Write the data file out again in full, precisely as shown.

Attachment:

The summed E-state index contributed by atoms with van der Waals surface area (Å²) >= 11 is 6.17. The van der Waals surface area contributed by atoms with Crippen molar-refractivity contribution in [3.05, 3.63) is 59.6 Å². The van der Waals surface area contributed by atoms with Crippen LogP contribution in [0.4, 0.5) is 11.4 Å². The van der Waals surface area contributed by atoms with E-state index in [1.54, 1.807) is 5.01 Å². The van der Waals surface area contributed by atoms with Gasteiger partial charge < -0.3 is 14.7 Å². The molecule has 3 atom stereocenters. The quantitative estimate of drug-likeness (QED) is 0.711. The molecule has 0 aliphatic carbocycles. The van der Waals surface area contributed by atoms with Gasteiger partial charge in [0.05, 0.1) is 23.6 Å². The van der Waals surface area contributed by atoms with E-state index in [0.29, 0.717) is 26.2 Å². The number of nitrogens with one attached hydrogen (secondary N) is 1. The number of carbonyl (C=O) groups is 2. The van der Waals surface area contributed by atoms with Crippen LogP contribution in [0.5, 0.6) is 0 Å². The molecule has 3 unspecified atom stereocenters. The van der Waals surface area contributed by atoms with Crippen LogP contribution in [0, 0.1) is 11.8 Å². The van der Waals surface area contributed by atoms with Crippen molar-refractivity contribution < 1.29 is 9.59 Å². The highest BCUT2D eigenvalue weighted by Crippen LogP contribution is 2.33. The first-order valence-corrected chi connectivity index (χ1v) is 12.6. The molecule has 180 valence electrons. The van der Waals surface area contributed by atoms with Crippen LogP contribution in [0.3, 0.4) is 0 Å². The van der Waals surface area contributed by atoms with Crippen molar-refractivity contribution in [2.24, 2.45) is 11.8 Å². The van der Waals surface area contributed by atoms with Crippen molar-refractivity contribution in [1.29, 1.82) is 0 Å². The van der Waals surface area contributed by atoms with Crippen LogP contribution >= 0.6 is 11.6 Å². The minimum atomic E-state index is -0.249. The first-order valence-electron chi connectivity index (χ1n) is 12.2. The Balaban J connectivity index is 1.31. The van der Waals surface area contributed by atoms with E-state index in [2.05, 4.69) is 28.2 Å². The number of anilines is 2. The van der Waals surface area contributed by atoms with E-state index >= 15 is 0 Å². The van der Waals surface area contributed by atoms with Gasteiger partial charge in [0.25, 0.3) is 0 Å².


The summed E-state index contributed by atoms with van der Waals surface area (Å²) >= 11 is 6.17. The van der Waals surface area contributed by atoms with Crippen molar-refractivity contribution in [3.05, 3.63) is 59.6 Å². The van der Waals surface area contributed by atoms with Crippen LogP contribution in [0.4, 0.5) is 11.4 Å². The van der Waals surface area contributed by atoms with E-state index in [1.54, 1.807) is 5.01 Å². The van der Waals surface area contributed by atoms with Gasteiger partial charge < -0.3 is 14.7 Å². The molecule has 3 atom stereocenters. The quantitative estimate of drug-likeness (QED) is 0.711. The molecule has 0 aliphatic carbocycles. The van der Waals surface area contributed by atoms with Gasteiger partial charge in [0.05, 0.1) is 23.6 Å². The van der Waals surface area contributed by atoms with E-state index in [0.29, 0.717) is 26.2 Å². The number of nitrogens with one attached hydrogen (secondary N) is 1. The number of carbonyl (C=O) groups is 2. The van der Waals surface area contributed by atoms with Crippen LogP contribution in [0.5, 0.6) is 0 Å². The molecule has 3 unspecified atom stereocenters. The van der Waals surface area contributed by atoms with Crippen LogP contribution in [0, 0.1) is 11.8 Å². The van der Waals surface area contributed by atoms with Crippen molar-refractivity contribution < 1.29 is 9.59 Å². The highest BCUT2D eigenvalue weighted by Crippen LogP contribution is 2.33. The first-order valence-corrected chi connectivity index (χ1v) is 12.6. The molecule has 180 valence electrons. The van der Waals surface area contributed by atoms with Crippen LogP contribution in [0.3, 0.4) is 0 Å². The van der Waals surface area contributed by atoms with Crippen molar-refractivity contribution in [2.24, 2.45) is 11.8 Å². The van der Waals surface area contributed by atoms with Crippen molar-refractivity contribution in [1.29, 1.82) is 0 Å². The van der Waals surface area contributed by atoms with Crippen LogP contribution >= 0.6 is 11.6 Å². The minimum atomic E-state index is -0.249. The first-order valence-electron chi connectivity index (χ1n) is 12.2. The Balaban J connectivity index is 1.31. The van der Waals surface area contributed by atoms with E-state index in [2.05, 4.69) is 28.2 Å². The number of anilines is 2. The van der Waals surface area contributed by atoms with E-state index >= 15 is 0 Å². The van der Waals surface area contributed by atoms with Gasteiger partial charge in [0.25, 0.3) is 0 Å².